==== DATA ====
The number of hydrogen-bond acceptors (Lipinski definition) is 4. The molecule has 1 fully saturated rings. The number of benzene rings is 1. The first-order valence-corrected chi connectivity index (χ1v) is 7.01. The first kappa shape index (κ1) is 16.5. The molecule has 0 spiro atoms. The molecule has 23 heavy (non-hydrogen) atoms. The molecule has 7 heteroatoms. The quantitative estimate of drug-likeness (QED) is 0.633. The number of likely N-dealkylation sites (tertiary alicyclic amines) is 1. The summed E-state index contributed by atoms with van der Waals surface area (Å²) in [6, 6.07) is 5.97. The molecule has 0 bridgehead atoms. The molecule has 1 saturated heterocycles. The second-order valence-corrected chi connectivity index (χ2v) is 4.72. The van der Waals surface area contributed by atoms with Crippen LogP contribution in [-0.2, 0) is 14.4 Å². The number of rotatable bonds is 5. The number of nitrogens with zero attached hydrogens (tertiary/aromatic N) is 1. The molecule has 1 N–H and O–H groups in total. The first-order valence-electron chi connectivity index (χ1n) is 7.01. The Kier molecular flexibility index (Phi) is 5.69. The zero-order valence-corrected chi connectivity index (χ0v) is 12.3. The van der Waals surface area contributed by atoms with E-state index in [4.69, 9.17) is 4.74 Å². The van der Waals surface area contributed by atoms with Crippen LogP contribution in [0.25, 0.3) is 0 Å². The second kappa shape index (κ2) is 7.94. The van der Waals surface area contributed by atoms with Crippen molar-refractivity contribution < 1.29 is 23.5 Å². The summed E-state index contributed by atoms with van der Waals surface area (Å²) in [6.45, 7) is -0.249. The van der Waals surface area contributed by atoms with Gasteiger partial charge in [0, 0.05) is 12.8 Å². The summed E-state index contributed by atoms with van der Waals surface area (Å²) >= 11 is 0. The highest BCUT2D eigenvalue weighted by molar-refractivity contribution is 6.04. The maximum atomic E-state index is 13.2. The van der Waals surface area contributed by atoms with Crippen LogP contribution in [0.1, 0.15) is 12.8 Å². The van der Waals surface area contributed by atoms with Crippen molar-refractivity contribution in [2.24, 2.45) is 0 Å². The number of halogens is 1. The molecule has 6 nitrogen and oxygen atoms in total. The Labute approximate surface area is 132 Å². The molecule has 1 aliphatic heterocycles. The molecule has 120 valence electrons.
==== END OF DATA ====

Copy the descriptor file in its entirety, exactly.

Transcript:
The number of hydrogen-bond acceptors (Lipinski definition) is 4. The molecule has 1 fully saturated rings. The number of benzene rings is 1. The first-order valence-corrected chi connectivity index (χ1v) is 7.01. The first kappa shape index (κ1) is 16.5. The molecule has 0 spiro atoms. The molecule has 23 heavy (non-hydrogen) atoms. The molecule has 7 heteroatoms. The quantitative estimate of drug-likeness (QED) is 0.633. The number of likely N-dealkylation sites (tertiary alicyclic amines) is 1. The summed E-state index contributed by atoms with van der Waals surface area (Å²) in [6, 6.07) is 5.97. The molecule has 0 bridgehead atoms. The molecule has 1 saturated heterocycles. The second-order valence-corrected chi connectivity index (χ2v) is 4.72. The van der Waals surface area contributed by atoms with Crippen LogP contribution in [-0.2, 0) is 14.4 Å². The number of rotatable bonds is 5. The number of nitrogens with zero attached hydrogens (tertiary/aromatic N) is 1. The molecule has 1 N–H and O–H groups in total. The first-order valence-electron chi connectivity index (χ1n) is 7.01. The Kier molecular flexibility index (Phi) is 5.69. The zero-order valence-corrected chi connectivity index (χ0v) is 12.3. The van der Waals surface area contributed by atoms with E-state index in [4.69, 9.17) is 4.74 Å². The van der Waals surface area contributed by atoms with Crippen LogP contribution in [0.25, 0.3) is 0 Å². The second kappa shape index (κ2) is 7.94. The van der Waals surface area contributed by atoms with Crippen molar-refractivity contribution < 1.29 is 23.5 Å². The summed E-state index contributed by atoms with van der Waals surface area (Å²) in [6.45, 7) is -0.249. The van der Waals surface area contributed by atoms with Gasteiger partial charge in [0, 0.05) is 12.8 Å². The summed E-state index contributed by atoms with van der Waals surface area (Å²) >= 11 is 0. The highest BCUT2D eigenvalue weighted by molar-refractivity contribution is 6.04. The maximum atomic E-state index is 13.2. The van der Waals surface area contributed by atoms with Crippen LogP contribution in [0.1, 0.15) is 12.8 Å². The van der Waals surface area contributed by atoms with Crippen molar-refractivity contribution in [2.24, 2.45) is 0 Å². The number of halogens is 1. The molecule has 6 nitrogen and oxygen atoms in total. The Labute approximate surface area is 132 Å². The molecule has 1 aliphatic heterocycles. The molecule has 120 valence electrons.